Thursday, 23 January 2014

Is readmission linked to development?

Steve Peers

In recent years, the EU has been negotiating Partnership and Cooperation Agreements (PCAs) with a number of Asian countries. These agreements replace the previous development policy agreements which the EU had with the countries concerned. Compared to the previous agreements, the PCAs include go into greater detail about the EU's cooperation with the countries concerned, including the addition of further topics for cooperation.

Given the addition of these new topics, and the expansion of detail on other topics, the issue arises whether (like the previous generation of treaties) the legal base for the treaties concerned should be trade and development alone, or whether other legal bases must be included. Unsurprisingly, the Commission takes the former view, and the Council takes the latter. In fact, the same issue has arisen in respect of some recent association agreements, although they are not at issue in this case and are subject to a different legal base.

Who is correct about the legal base argument, the Commission or the Council? In today's opinion by Advocate-General in Case C-377/12 Commission v Council, Advocate-General Mengozzi argues that the Commission is correct. This particular case concerns the Council's decision to sign the PCA with the Philippines on behalf of the EU, and the Commission is challenging the Council's decision to add legal bases relating to the environment, transport and immigration policy to the trade and development legal bases which the Commission had proposed.

The starting point of the A-G's analysis is the CJEU's prior judgment of 1996 in Portugal v Council, in which the Court ruled that the EU's development policy legal base could apply to the conclusion of a treaty with India which included provisions on issues like energy and culture, along with a clause on suspension of the agreement on human rights grounds. The core of the Court's reasoning was that a development policy treaty could include general provisions on issues like energy and culture, as long as cooperation on these issues contributed to the development of the countries concerned, but if there were any detailed commitments on such issues in the treaty, other legal bases would have to be added. Furthermore, it was acceptable for such treaties to include a clause allowing for their suspension on human rights grounds.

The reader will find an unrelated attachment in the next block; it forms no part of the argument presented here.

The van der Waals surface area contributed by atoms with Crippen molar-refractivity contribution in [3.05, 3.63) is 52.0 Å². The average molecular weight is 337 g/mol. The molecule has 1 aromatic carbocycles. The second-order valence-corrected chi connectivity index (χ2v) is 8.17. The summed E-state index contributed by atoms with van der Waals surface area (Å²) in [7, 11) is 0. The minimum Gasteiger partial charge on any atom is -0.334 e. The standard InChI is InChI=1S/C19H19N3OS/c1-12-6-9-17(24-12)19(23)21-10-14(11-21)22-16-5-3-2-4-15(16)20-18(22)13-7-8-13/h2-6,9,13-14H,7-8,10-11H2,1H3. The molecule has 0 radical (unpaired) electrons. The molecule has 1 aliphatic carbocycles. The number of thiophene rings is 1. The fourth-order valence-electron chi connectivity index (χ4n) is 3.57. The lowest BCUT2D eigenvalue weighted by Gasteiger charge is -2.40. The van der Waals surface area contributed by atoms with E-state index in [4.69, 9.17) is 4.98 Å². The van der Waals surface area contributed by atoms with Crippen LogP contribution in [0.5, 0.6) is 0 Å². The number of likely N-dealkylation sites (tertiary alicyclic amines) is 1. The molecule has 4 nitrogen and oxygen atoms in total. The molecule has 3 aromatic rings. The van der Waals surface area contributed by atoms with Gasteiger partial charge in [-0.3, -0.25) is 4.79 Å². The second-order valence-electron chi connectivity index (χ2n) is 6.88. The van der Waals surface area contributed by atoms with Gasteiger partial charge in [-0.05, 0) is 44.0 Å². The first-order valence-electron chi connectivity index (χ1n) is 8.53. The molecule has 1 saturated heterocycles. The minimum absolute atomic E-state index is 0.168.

Applying that prior case law to the PCA with the Philippines, while the provisions in that treaty on transport and the environment are more detailed than those in prior development policy agreements, the A-G argues that such clauses still set out only general obligations, and still contribute to the development of that country. The Council also raised arguments about the impact of the clause allowing the PCA to be suspended in the event of concerns about human rights, democracy and the rule of law, but the A-G does not believe that should affect the legal base for signing the agreement.

The provision in the PCA on immigration raises more difficult issues. The A-G draws a distinction between the more general paragraphs on immigration management, and the more specific paragraphs dealing with readmission. The former clauses do not set out precise legal obligations, while the latter do: the parties have agreed to take back their own nationals who stay on the territory of the other parties without authorisation, and have agreed to negotiate a readmission treaty. In the A-G's view, these clauses don't contribute to the development of the Philippines either. In fact, they only serve the EU's interest.

But having said that, he still concludes that the Council should not have added a separate legal base for the readmission clauses, since (following other prior case-law) this issue is ancillary to the main thrust of the agreement. In particular, he reaches this conclusion because the EU only obtained the Philippines' consent to the readmission clauses in return for the Union's commitments as regards development in the rest of the PCA.


Why did the Commission bring this action? It is not contesting the nature of the PCA as a 'mixed agreement', ie concluded by the Member States as well as the EU. Also, the inclusion of the extra legal bases did not change the voting rules in the Council, as it will still vote by a qualified majority regardless. Anyway, as long as the Member States are party to the agreement, there is de facto unanimous voting, since they act by common accord.